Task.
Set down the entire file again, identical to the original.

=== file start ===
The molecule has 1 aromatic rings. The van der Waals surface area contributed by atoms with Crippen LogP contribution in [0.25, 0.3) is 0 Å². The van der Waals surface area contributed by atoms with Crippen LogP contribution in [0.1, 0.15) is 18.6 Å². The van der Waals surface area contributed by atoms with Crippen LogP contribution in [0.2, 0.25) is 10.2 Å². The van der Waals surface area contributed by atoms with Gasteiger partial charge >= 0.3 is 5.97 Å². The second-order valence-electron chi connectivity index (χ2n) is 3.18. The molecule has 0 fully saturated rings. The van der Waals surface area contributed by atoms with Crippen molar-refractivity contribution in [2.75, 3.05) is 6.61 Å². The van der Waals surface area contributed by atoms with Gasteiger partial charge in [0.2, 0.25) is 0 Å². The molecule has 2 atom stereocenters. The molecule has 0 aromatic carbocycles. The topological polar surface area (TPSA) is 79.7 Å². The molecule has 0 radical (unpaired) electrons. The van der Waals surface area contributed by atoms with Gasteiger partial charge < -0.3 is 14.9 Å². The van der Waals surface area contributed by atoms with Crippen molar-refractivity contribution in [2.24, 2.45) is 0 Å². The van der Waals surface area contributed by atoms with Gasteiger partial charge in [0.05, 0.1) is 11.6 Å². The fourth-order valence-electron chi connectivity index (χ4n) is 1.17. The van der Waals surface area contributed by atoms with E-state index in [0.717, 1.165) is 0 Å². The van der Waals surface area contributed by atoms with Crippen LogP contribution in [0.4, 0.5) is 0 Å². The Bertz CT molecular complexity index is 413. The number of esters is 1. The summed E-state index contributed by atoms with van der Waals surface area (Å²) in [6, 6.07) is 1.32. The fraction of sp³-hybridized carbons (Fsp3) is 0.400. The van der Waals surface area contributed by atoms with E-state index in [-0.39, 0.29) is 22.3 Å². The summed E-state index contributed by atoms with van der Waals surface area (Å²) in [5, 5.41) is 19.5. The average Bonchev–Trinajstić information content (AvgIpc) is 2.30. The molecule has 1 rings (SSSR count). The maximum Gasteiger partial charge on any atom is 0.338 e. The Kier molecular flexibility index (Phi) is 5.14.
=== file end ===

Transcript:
The molecule has 1 aromatic rings. The van der Waals surface area contributed by atoms with Crippen LogP contribution in [0.25, 0.3) is 0 Å². The van der Waals surface area contributed by atoms with Crippen LogP contribution in [0.1, 0.15) is 18.6 Å². The van der Waals surface area contributed by atoms with Crippen LogP contribution in [0.2, 0.25) is 10.2 Å². The van der Waals surface area contributed by atoms with Gasteiger partial charge >= 0.3 is 5.97 Å². The second-order valence-electron chi connectivity index (χ2n) is 3.18. The molecule has 0 fully saturated rings. The van der Waals surface area contributed by atoms with Crippen molar-refractivity contribution in [2.75, 3.05) is 6.61 Å². The van der Waals surface area contributed by atoms with Gasteiger partial charge in [0.2, 0.25) is 0 Å². The molecule has 2 atom stereocenters. The molecule has 0 aromatic carbocycles. The topological polar surface area (TPSA) is 79.7 Å². The molecule has 0 radical (unpaired) electrons. The van der Waals surface area contributed by atoms with Gasteiger partial charge < -0.3 is 14.9 Å². The van der Waals surface area contributed by atoms with Crippen molar-refractivity contribution in [2.24, 2.45) is 0 Å². The van der Waals surface area contributed by atoms with Gasteiger partial charge in [0.05, 0.1) is 11.6 Å². The fourth-order valence-electron chi connectivity index (χ4n) is 1.17. The van der Waals surface area contributed by atoms with E-state index in [0.717, 1.165) is 0 Å². The van der Waals surface area contributed by atoms with Crippen LogP contribution in [0.4, 0.5) is 0 Å². The Bertz CT molecular complexity index is 413. The number of esters is 1. The summed E-state index contributed by atoms with van der Waals surface area (Å²) in [6, 6.07) is 1.32. The fraction of sp³-hybridized carbons (Fsp3) is 0.400. The van der Waals surface area contributed by atoms with E-state index in [-0.39, 0.29) is 22.3 Å². The summed E-state index contributed by atoms with van der Waals surface area (Å²) in [5, 5.41) is 19.5. The average Bonchev–Trinajstić information content (AvgIpc) is 2.30. The molecule has 1 rings (SSSR count). The maximum Gasteiger partial charge on any atom is 0.338 e. The Kier molecular flexibility index (Phi) is 5.14.